Our little girl is having more good days than bad days now, and has strings of 3 or 4 days in a row when she takes naps, is happy when she's active, and is generally no trouble at all. She's beginning to smile, follows us with her eyes, loves staring at the TV and the pink star that hangs from the bouncy chair, and is "cooing" (though to me it sounds more like squeaks, squawks, and some "Maaaagghhooowaaaghhoooiiikk????") Her GI tract is figuring itself out, and we no longer dread the one big poop every three days that is thick and sticky--she's now more regular and "looser". This is a very good thing. (And yes, I have become the typical new mom that discusses her kid's poop on a regular basis. Sorry.)
But she still has bad days.
When we'd talk to our family from Madison, they thought we were exaggerating. "Oh, all babies have times like that," they'd say. "Babies cry, it's what they do!" and "But she's good most of the time, you just have to be patient when she has a fussy time."
Dr. B and I knew that they had no idea what kind power Rowan has.
As she screamed for the third hour in a row, Dr. B would say to me, "she's not a nuclear reactor. She has to wear out sometime and fall asleep." Most days, he's right. But not always.
Now, I am back in North Dakota staying with my inlaws, and Dr. B has begun his new job in Pennsylvania. Rowan was great on the trip despite the issues we had, and had several good days after that, leading my inlaws to believe that she was a wonderful, easy baby.
Then it came.
Or, as Jean called it, "The Day From Hell."
Up at 8:30, she had a fussy morning. Lots of crying.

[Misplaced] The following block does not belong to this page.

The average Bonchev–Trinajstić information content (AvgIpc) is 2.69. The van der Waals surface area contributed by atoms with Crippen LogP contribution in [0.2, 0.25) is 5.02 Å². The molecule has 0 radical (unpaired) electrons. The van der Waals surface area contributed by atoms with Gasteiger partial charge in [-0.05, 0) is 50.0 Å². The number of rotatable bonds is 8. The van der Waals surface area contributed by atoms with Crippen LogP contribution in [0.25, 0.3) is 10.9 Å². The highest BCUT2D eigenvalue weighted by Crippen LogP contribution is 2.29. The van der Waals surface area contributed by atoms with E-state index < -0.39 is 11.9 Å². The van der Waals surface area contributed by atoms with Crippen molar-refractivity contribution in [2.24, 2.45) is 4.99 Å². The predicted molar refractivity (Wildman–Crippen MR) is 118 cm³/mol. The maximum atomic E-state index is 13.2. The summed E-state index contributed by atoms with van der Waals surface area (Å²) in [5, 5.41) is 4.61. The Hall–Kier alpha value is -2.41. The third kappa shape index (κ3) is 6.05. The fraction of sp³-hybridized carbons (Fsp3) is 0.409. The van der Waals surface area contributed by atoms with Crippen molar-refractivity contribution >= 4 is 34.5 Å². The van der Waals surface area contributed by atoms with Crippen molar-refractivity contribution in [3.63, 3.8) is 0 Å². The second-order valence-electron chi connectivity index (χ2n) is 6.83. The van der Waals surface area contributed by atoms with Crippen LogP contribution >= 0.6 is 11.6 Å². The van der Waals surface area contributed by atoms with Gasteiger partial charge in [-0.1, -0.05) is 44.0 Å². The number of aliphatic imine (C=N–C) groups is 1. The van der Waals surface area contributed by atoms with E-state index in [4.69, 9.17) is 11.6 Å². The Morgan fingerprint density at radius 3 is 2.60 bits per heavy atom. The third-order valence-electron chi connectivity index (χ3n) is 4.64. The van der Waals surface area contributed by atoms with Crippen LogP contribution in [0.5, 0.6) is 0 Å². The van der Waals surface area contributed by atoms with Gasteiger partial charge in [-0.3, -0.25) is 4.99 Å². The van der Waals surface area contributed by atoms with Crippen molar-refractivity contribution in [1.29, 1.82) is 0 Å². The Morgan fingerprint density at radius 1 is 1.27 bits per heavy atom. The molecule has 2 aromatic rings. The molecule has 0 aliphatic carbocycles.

Again with the crying.
Coffee with Jean's school gang, and again, no nap.
And more crying.
Afternoon. We were dead. All three of us were in desperate need of a nap, but no dice. More crying. No nap.
"She can't go on like this!" Jean said. "She's got to wear out. I am beat. I don't know how she does it."
We drove around. And around. And around. So long, in fact, that she got hungry again and we had to go home and feed her.
Late afternoon. Dick came home. "What have you been doing to my granddaughter?" he joked.
"You're lucky I like you, or I'd hand her off to you and go to the movies. And take a nap there." I said.
Again, more crying and no nap.
Supper. More crying. No sleeping.
Coffee. (Decaf). Ditto.
Dilly Bar. More of the same.
She finally conked out at 11 PM.
Jean, the next day, in a phone call to her son:
"You're wrong. I'm pretty sure she is a nuclear reactor."
But now, at least, I have an ally. Jean understands. And when people say, "oh, she's such a good baby!" I have someone to exchange "if you only knew" looks with.
*Note: after an "episode", she will usually have a few good days. She made it until Monday this time, but at least when she was awake she wasn't crying this time. Though she was up from 3 AM to 10 PM.
Maybe she'll be a doctor. Seems like she could handle the hours during residency. At least once every 3 or 4 days.